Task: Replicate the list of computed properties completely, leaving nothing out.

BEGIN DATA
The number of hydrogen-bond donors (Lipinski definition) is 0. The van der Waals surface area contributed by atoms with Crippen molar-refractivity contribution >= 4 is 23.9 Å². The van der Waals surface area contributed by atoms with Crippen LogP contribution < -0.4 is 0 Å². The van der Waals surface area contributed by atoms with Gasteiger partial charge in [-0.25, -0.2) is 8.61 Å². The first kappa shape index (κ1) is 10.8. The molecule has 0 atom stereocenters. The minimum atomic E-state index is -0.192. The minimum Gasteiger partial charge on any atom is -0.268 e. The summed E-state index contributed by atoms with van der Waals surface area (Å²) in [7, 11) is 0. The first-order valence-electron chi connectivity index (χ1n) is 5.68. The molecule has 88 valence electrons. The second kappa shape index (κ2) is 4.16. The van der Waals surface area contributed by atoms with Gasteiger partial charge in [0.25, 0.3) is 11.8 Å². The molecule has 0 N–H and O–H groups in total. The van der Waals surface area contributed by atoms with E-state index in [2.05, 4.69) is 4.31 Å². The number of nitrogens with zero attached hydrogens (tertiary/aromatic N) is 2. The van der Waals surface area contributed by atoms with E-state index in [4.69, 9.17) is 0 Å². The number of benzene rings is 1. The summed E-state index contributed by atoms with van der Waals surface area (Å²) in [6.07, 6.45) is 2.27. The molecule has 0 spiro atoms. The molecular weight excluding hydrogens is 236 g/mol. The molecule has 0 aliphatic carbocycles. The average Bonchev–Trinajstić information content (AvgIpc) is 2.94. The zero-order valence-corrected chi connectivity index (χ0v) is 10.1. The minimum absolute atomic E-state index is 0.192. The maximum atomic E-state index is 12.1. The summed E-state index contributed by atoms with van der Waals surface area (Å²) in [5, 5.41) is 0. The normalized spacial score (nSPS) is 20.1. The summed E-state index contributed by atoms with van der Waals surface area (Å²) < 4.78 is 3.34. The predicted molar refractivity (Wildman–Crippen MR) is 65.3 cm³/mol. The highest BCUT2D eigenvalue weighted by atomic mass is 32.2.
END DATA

The number of hydrogen-bond donors (Lipinski definition) is 0. The van der Waals surface area contributed by atoms with Crippen molar-refractivity contribution >= 4 is 23.9 Å². The van der Waals surface area contributed by atoms with Crippen LogP contribution < -0.4 is 0 Å². The van der Waals surface area contributed by atoms with Gasteiger partial charge in [-0.25, -0.2) is 8.61 Å². The first kappa shape index (κ1) is 10.8. The molecule has 0 atom stereocenters. The minimum atomic E-state index is -0.192. The minimum Gasteiger partial charge on any atom is -0.268 e. The summed E-state index contributed by atoms with van der Waals surface area (Å²) in [7, 11) is 0. The first-order valence-electron chi connectivity index (χ1n) is 5.68. The molecule has 88 valence electrons. The second kappa shape index (κ2) is 4.16. The van der Waals surface area contributed by atoms with Gasteiger partial charge in [0.25, 0.3) is 11.8 Å². The molecule has 0 N–H and O–H groups in total. The van der Waals surface area contributed by atoms with E-state index in [2.05, 4.69) is 4.31 Å². The number of nitrogens with zero attached hydrogens (tertiary/aromatic N) is 2. The van der Waals surface area contributed by atoms with E-state index in [4.69, 9.17) is 0 Å². The number of benzene rings is 1. The summed E-state index contributed by atoms with van der Waals surface area (Å²) in [6.07, 6.45) is 2.27. The molecule has 0 spiro atoms. The molecular weight excluding hydrogens is 236 g/mol. The molecule has 0 aliphatic carbocycles. The average Bonchev–Trinajstić information content (AvgIpc) is 2.94. The zero-order valence-corrected chi connectivity index (χ0v) is 10.1. The minimum absolute atomic E-state index is 0.192. The maximum atomic E-state index is 12.1. The summed E-state index contributed by atoms with van der Waals surface area (Å²) in [5, 5.41) is 0. The normalized spacial score (nSPS) is 20.1. The summed E-state index contributed by atoms with van der Waals surface area (Å²) < 4.78 is 3.34. The predicted molar refractivity (Wildman–Crippen MR) is 65.3 cm³/mol. The highest BCUT2D eigenvalue weighted by atomic mass is 32.2.